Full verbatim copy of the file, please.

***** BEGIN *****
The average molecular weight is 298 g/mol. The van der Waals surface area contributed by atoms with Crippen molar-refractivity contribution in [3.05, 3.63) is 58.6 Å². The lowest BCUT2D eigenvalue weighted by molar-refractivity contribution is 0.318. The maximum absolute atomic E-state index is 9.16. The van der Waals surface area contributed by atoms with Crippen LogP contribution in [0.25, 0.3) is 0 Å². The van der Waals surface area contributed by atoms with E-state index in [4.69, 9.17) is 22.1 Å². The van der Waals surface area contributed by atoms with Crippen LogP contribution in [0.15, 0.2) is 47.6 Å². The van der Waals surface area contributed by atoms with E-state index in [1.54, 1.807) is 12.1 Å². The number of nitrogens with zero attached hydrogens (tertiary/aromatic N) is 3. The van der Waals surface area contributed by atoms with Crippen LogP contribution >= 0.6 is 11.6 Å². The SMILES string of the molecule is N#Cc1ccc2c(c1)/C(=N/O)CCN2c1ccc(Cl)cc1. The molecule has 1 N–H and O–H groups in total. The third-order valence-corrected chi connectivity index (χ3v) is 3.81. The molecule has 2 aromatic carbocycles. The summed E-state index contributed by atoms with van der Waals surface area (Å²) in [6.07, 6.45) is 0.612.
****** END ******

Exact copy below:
The average molecular weight is 298 g/mol. The van der Waals surface area contributed by atoms with Crippen molar-refractivity contribution in [3.05, 3.63) is 58.6 Å². The lowest BCUT2D eigenvalue weighted by molar-refractivity contribution is 0.318. The maximum absolute atomic E-state index is 9.16. The van der Waals surface area contributed by atoms with Crippen LogP contribution in [0.25, 0.3) is 0 Å². The van der Waals surface area contributed by atoms with E-state index in [4.69, 9.17) is 22.1 Å². The van der Waals surface area contributed by atoms with Crippen LogP contribution in [0.15, 0.2) is 47.6 Å². The van der Waals surface area contributed by atoms with E-state index in [1.54, 1.807) is 12.1 Å². The number of nitrogens with zero attached hydrogens (tertiary/aromatic N) is 3. The van der Waals surface area contributed by atoms with Crippen LogP contribution >= 0.6 is 11.6 Å². The SMILES string of the molecule is N#Cc1ccc2c(c1)/C(=N/O)CCN2c1ccc(Cl)cc1. The molecule has 1 N–H and O–H groups in total. The third-order valence-corrected chi connectivity index (χ3v) is 3.81. The molecule has 2 aromatic carbocycles. The summed E-state index contributed by atoms with van der Waals surface area (Å²) in [6.07, 6.45) is 0.612.